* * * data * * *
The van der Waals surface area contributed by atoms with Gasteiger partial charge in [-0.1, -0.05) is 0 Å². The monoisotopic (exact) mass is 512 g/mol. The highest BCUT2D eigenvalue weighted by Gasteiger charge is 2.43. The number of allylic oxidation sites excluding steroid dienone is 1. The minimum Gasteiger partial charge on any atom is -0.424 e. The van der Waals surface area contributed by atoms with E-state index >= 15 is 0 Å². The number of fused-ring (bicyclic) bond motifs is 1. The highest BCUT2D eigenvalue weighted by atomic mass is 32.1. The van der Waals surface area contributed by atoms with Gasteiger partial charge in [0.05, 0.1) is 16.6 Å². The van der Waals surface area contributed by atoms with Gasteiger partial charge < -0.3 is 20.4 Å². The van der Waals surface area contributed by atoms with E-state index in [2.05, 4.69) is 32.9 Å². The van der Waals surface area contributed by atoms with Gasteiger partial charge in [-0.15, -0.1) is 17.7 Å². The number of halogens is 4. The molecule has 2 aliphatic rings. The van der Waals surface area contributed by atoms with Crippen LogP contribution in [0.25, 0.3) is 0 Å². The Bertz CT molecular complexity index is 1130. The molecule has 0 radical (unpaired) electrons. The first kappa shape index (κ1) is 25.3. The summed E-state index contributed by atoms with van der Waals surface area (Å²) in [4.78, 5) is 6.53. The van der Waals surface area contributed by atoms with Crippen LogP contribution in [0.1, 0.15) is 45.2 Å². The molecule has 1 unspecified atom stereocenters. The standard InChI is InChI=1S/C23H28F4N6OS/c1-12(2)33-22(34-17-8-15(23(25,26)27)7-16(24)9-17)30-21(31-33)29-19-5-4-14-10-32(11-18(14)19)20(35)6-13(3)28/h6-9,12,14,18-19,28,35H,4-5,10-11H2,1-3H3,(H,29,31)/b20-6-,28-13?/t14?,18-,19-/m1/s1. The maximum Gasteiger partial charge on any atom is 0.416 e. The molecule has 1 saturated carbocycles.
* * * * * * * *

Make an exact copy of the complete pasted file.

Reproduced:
The van der Waals surface area contributed by atoms with Gasteiger partial charge in [-0.1, -0.05) is 0 Å². The monoisotopic (exact) mass is 512 g/mol. The highest BCUT2D eigenvalue weighted by Gasteiger charge is 2.43. The number of allylic oxidation sites excluding steroid dienone is 1. The minimum Gasteiger partial charge on any atom is -0.424 e. The van der Waals surface area contributed by atoms with E-state index >= 15 is 0 Å². The number of fused-ring (bicyclic) bond motifs is 1. The highest BCUT2D eigenvalue weighted by atomic mass is 32.1. The van der Waals surface area contributed by atoms with Gasteiger partial charge in [0.05, 0.1) is 16.6 Å². The van der Waals surface area contributed by atoms with Gasteiger partial charge < -0.3 is 20.4 Å². The van der Waals surface area contributed by atoms with E-state index in [2.05, 4.69) is 32.9 Å². The van der Waals surface area contributed by atoms with Gasteiger partial charge in [-0.15, -0.1) is 17.7 Å². The number of halogens is 4. The molecule has 2 aliphatic rings. The van der Waals surface area contributed by atoms with Crippen LogP contribution in [0.25, 0.3) is 0 Å². The Bertz CT molecular complexity index is 1130. The molecule has 0 radical (unpaired) electrons. The first kappa shape index (κ1) is 25.3. The summed E-state index contributed by atoms with van der Waals surface area (Å²) in [4.78, 5) is 6.53. The van der Waals surface area contributed by atoms with Crippen LogP contribution in [0.1, 0.15) is 45.2 Å². The molecule has 1 unspecified atom stereocenters. The standard InChI is InChI=1S/C23H28F4N6OS/c1-12(2)33-22(34-17-8-15(23(25,26)27)7-16(24)9-17)30-21(31-33)29-19-5-4-14-10-32(11-18(14)19)20(35)6-13(3)28/h6-9,12,14,18-19,28,35H,4-5,10-11H2,1-3H3,(H,29,31)/b20-6-,28-13?/t14?,18-,19-/m1/s1. The maximum Gasteiger partial charge on any atom is 0.416 e. The molecule has 1 saturated carbocycles.